[3] The full text of W.Va.Code, 3-1A-6, is:

"The secretary of state shall be the chief election official of the State. He shall have authority, after consultation with the state election commission, of which he is a member, to make, amend and rescind such rules, regulations and orders as may be necessary to carry out the policy of the legislature, as contained in this chapter. It shall be the duty of all election officials, county courts, clerks of county courts, clerks of circuit courts, boards of ballot commissioners, election commissioners and poll clerks to abide by such rules, regulations and orders, which shall include:

"(a) Uniform rules of procedure for registrars and other registration officials in the performance of their duties, as to time and manner of performance;

"(b) Uniform rules for the purging of registration records;

"(c) Uniform rules for challenging registrants; and

"(d) Any other rules, regulations or directions necessary to standardize and make effective the administration of the provisions of this chapter.

"The secretary of state also shall have authority to require collection and report of statistical information and to require other reports by county courts, clerks of county courts and clerks of circuit courts.

"It shall be his further duty to advise with election officials; to furnish to the election officials a sufficient number of indexed copies of the current election laws of West Virginia and the administrative orders and rules and regulations issued or promulgated thereunder; to investigate the administration of election laws, frauds and irregularities in any registration or election; to report violations of election laws to the appropriate prosecuting officials; and to prepare an annual report.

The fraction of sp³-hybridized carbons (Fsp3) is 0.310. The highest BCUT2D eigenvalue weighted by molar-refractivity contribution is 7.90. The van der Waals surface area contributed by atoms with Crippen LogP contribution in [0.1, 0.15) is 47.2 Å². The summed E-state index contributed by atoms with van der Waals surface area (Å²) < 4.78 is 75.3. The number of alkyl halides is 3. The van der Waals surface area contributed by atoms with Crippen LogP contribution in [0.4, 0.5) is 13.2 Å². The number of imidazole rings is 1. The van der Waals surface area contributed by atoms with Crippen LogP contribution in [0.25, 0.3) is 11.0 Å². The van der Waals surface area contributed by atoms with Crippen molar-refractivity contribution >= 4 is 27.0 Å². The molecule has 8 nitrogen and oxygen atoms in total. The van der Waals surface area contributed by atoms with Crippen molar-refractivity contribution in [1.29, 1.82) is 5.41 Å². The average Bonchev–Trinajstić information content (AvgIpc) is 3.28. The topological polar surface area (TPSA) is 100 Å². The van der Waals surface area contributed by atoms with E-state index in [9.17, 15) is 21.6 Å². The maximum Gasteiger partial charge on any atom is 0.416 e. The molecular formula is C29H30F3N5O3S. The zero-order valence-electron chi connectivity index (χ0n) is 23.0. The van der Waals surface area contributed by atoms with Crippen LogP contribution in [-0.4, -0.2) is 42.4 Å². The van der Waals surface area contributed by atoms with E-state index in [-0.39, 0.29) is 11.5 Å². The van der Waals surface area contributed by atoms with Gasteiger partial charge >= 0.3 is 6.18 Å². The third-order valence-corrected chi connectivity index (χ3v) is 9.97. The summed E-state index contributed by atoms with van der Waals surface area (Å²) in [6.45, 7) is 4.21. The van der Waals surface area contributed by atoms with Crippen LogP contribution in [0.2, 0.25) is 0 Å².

"The secretary of state shall also have the power to administer oaths and affirmations, issue subpoenas for the attendance of witnesses, issue subpoena duces tecum to compel the production of books, papers, records, registration records and other evidence, and fix the time and place for hearing any matters relating to the administration and enforcement of this chapter, or the rules, regulations and directions promulgated or issued hereunder by the secretary of state as the chief election official of the State. In case of disobedience to a subpoena or subpoena duces tecum, he may invoke the aid of any circuit court in requiring the attendance, evidence and testimony of witnesses and the production of papers, books, records, registration records and other evidence.

"All powers and duties vested in the secretary of state under this article may be exercised by appointees of the secretary of state at his discretion, but the secretary of state shall be responsible for their acts."